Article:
Monday, May 11, 2015

Monday 5/11/15 Report- spinners galore!

Saw a lot of Hendrickson spinners last night, all in the last hour or so of daylight- I was in the TMA/C&R area. The females had bright yellow egg sacks on them. I was nymphing and did well, catching a mix of recent stocker browns, holdovers, Two Year Olds, and a rainbow. #14 Pheasant Tails & #14 Caddis pupa did the trick for me. Local guide Pat Torrey picked up a 22" brown yesterday on a Pheasant Tail nymph. A lot of people have a hard time telling recently stocked large Two Year Old browns from holdovers, so I posted several pictures of one I caught last night. It was about 15-16"- notice the clipped adipose fin, and the orange dye mark (elastomer tag) behind the left eye. These recent intros will range from 14-20" and are unusually fat. Color will vary, but some have bright, holdover-like coloring, some are paler. The true holdovers will not be so unnaturally fat, a year from now they will have normal girth to them. Some of the bigger/fatter ones have been 20" & pushing 4 pounds! Water temps in TMA were 62-63 last night, the night before they were 56-57, This is due to them cutting the release at the dam back by 70cfs, the total flow in the TMA is currently 257cfs (the Still River is coming in at 88cfs). The Still River heats right up during hot, sunny weather, and is now not diluted by as big a volume of cold water released at the dam in Riverton. Today & tomorrow will be hot, with highs mid/upper 80's, then it cools right off by Wednesday- high of 63, low of 43, partly to mostly cloudy, nice. 85-90 degrees for the 2nd week of May is way too hot, too soon.

Hendricksons are hatching all the way in Riverton near the dam now, the upper 2 miles or so above the Still River stays colder and thus the hatches start there later. Still seeing good spinner falls in the TMA (they will go an easy week beyond the hatch), but the afternoon Hendrickson hatch is waning in the TMA and is better upstream of the TMA, all the way up to the dam now. I did, however, get a credible report of a moderately heavy Hendrickson hatch in the TMA Sunday afternoon. There are still good spinner falls in the TMA/C&R- they have been falling in the evening (late evening on hotter days like now), but most days in the mornings also. The hot weather has the green leaves out on the trees now, which means the Caddis cannot be far behind. I'm catching trout on Caddis Pupa
already. I love Caddis hatches, I catch some of my biggest trout of the year during them. Typically they hatch in the mornings, and egg-lay in the evenings, giving you a second "hatch". This is a general rule, we often see them hatching & egg-laying in the afternoons too, especially if it's cloudy- they are a creature of low light.

The  C&R section was stocked 4/28 & 4/29 with thousands of trout trout, including 1,000 Two Year Old Survivor Strain brown trout which average over 16 inches and some of which are bigger and top out at 3 1/2 to 4 pounds- they put in some hefty trout this year. Many are confusing the recent large Two Year Olds that the state put it with big holdovers. Suffice it to say that if you catch a 16-20" insanely obese brown in the C&R section, chances are it was stocked recently. This years Two Year Olds have a left eye orange dye mark & a clipped adipose fin. Trout are being caught on the surface using a combination of Hendricksons (sz 12-14), Hendrickson Spinnners (sz 12-14), Winter Caddis (sz 18-22), Tan Caddis (sz 16-18), Blue Wing Olives (sz 16-24), and Mahogany Duns/Blue Quill (sz 16-18). Heaviest angling pressure has been in the TMA, but the double-edged sword is that it also holds the most fish and the most holdovers/wild fish. Outside of the TMA sees less pressure, but still plenty of trout. Most anglers focus on the major pools, so if you fish the "In Between Water" you should be able to get more elbow room. Trout are currently being caught via all methods: wets, dries, nymphs & streamers with many big fish have been landed over the past week, both holdovers & recently stocked two years.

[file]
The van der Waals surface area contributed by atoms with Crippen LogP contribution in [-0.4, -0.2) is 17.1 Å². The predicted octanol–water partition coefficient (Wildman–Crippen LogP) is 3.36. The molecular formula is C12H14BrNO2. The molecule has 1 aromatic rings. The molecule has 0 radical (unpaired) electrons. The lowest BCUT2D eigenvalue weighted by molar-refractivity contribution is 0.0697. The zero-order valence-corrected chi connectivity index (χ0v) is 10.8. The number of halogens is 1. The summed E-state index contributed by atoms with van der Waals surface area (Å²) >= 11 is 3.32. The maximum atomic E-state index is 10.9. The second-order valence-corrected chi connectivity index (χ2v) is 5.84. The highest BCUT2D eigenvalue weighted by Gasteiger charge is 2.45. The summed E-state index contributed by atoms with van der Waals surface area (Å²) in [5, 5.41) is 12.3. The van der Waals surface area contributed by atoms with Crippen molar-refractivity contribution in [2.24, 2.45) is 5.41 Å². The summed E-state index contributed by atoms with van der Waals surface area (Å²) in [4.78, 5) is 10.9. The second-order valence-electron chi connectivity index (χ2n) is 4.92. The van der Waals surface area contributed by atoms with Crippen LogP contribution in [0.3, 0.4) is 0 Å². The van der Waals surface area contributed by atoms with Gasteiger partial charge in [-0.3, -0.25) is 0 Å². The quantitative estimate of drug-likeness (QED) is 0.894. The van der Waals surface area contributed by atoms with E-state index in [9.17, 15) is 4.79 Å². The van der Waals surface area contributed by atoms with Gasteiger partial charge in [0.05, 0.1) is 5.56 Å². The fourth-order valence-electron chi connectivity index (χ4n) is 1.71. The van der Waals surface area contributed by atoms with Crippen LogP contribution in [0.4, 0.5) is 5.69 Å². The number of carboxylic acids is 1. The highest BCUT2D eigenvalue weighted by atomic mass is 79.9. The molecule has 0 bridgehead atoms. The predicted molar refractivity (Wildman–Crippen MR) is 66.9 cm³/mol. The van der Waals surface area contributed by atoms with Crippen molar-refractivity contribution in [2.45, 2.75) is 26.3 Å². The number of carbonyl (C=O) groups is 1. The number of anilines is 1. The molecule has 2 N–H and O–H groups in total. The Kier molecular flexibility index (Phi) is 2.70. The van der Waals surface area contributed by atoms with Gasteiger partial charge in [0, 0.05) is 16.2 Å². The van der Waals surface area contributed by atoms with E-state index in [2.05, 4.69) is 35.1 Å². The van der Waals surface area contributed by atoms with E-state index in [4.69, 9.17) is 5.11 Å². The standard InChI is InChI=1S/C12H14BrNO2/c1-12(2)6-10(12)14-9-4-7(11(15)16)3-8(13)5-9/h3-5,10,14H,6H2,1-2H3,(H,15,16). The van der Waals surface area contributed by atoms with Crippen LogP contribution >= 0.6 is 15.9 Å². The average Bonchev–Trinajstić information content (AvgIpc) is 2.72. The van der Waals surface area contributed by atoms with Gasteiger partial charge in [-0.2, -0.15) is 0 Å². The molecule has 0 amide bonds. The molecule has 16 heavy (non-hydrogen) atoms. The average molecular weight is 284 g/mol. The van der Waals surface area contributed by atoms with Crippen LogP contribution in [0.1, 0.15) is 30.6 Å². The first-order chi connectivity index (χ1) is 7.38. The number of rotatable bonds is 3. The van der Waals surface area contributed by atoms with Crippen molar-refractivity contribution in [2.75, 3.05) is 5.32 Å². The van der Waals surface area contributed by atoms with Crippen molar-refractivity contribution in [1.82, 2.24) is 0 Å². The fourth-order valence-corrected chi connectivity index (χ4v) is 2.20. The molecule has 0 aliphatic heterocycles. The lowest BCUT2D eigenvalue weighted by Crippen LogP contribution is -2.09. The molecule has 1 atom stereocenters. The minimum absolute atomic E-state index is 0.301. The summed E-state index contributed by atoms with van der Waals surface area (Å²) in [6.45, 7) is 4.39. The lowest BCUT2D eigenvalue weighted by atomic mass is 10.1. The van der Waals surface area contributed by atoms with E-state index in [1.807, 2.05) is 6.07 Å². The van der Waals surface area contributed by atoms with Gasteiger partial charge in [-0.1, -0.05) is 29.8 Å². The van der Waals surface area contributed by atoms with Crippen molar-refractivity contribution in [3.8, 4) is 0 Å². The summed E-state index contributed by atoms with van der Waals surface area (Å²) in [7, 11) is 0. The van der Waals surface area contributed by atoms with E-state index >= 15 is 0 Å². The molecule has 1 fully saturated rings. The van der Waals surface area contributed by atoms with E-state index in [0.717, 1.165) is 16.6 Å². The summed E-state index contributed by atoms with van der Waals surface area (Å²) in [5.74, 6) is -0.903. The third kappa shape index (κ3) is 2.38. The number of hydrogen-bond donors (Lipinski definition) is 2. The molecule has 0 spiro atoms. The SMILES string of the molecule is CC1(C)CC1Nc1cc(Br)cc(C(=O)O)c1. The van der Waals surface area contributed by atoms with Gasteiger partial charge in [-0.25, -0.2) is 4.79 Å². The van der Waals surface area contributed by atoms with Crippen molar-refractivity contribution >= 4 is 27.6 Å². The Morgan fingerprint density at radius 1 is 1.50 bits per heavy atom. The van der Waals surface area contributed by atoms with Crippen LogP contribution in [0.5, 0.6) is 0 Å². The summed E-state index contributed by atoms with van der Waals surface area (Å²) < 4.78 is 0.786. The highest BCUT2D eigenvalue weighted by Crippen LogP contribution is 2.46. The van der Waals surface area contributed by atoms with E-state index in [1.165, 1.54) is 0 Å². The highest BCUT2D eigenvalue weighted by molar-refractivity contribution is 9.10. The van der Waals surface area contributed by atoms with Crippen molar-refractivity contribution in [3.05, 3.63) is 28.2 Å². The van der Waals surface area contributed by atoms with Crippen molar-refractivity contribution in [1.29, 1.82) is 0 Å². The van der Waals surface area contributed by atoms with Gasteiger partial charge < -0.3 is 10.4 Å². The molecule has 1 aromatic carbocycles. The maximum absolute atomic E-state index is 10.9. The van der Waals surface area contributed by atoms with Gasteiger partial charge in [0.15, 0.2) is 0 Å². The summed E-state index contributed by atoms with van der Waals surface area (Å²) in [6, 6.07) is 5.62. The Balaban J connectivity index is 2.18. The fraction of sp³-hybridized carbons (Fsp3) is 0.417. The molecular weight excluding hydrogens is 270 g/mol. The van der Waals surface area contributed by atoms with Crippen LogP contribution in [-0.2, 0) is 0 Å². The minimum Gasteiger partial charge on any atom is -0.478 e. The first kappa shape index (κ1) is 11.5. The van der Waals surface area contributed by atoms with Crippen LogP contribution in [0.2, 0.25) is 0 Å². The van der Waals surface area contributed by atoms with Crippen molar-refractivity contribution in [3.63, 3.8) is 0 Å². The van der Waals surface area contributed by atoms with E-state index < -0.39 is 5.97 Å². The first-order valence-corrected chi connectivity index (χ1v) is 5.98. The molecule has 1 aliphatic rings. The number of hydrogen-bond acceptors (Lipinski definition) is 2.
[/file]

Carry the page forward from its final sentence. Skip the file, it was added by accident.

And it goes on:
Subsurface, Hendrickson nymphs (sz 12-14) Golden Stoneflies (sz 8-12), Pheasant Tails (sz 12-18), Olive/Green Caddis Larva (sz 14-16), Princes (sz 12-18),  and Yellow Sparkle Prince (sz 12-16) have been working well, Flashy/attractor-type nymphs, have been working well on the recently stocked trout and on the occasional holdover.

Streamers such as Rich Strolis's Ice Pick are still landing some of the truly giant trout, but unlike a couple of weeks ago when the waters were cold, they should be more aggressively fished in the shallower quick water between the pools, targeting rocks, cutbanks, downed trees and other river debris that create current breaks for the trophies to hold behind. Smaller streamers, such as the famous Wooly Bugger are catching many trout by letting them sink into the deep pools then retrieving with short (two foot or so) quick strips. As always, the key to fishing streamers is to keep moving.... you are triggering the most aggressive trout into attacking, if nothing happens after a few casts, its time to move a few feet to throw into some virgin water. Also play with colors & sizes, it can make a BIG difference. The low light periods of early & late ate the prime times to target bigger trout with streamers, overcast or rainy days too.

UpCountry Sportfishing is always looking for good used fly fishing gear for cash and trade. This is how we get those great items we list on our website and you see on our racks. We buy fly rods, reels, quality classic bamboo, and fly tying equipment etc. Bring in your old items and we can help turn them into something new. Call ahead for an appointment at 860-379-1952.